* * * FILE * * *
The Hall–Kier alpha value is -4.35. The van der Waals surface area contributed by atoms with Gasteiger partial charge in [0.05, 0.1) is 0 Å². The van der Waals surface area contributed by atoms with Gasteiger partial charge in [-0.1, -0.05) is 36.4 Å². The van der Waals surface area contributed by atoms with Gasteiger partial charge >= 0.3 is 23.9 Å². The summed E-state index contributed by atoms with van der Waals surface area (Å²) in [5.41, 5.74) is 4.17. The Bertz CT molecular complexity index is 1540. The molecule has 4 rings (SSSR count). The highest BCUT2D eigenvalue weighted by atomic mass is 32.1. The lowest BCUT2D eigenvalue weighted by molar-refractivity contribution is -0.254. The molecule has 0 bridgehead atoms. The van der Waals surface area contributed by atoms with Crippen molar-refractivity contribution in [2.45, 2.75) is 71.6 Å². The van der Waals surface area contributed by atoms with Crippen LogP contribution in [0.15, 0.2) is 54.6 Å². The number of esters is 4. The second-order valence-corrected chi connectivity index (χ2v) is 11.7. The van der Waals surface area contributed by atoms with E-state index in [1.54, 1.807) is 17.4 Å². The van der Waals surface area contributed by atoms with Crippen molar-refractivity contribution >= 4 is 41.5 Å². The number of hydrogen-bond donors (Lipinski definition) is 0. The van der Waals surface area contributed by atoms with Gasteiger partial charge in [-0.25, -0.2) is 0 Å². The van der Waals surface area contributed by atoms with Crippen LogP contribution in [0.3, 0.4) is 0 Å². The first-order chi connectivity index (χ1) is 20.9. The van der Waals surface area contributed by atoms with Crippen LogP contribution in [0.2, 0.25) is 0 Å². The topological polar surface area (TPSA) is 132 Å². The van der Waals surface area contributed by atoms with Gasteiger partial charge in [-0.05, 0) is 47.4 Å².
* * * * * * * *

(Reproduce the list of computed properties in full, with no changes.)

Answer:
The Hall–Kier alpha value is -4.35. The van der Waals surface area contributed by atoms with Gasteiger partial charge in [0.05, 0.1) is 0 Å². The van der Waals surface area contributed by atoms with Gasteiger partial charge in [-0.1, -0.05) is 36.4 Å². The van der Waals surface area contributed by atoms with Gasteiger partial charge >= 0.3 is 23.9 Å². The summed E-state index contributed by atoms with van der Waals surface area (Å²) in [5.41, 5.74) is 4.17. The Bertz CT molecular complexity index is 1540. The molecule has 4 rings (SSSR count). The highest BCUT2D eigenvalue weighted by atomic mass is 32.1. The lowest BCUT2D eigenvalue weighted by molar-refractivity contribution is -0.254. The molecule has 0 bridgehead atoms. The van der Waals surface area contributed by atoms with Crippen molar-refractivity contribution in [2.45, 2.75) is 71.6 Å². The van der Waals surface area contributed by atoms with Crippen LogP contribution in [0.15, 0.2) is 54.6 Å². The number of esters is 4. The second-order valence-corrected chi connectivity index (χ2v) is 11.7. The van der Waals surface area contributed by atoms with E-state index in [1.54, 1.807) is 17.4 Å². The van der Waals surface area contributed by atoms with Crippen molar-refractivity contribution >= 4 is 41.5 Å². The number of hydrogen-bond donors (Lipinski definition) is 0. The van der Waals surface area contributed by atoms with Gasteiger partial charge in [-0.25, -0.2) is 0 Å². The van der Waals surface area contributed by atoms with Crippen LogP contribution in [0.3, 0.4) is 0 Å². The first-order chi connectivity index (χ1) is 20.9. The van der Waals surface area contributed by atoms with Crippen LogP contribution in [0.2, 0.25) is 0 Å². The topological polar surface area (TPSA) is 132 Å². The van der Waals surface area contributed by atoms with Gasteiger partial charge in [-0.05, 0) is 47.4 Å².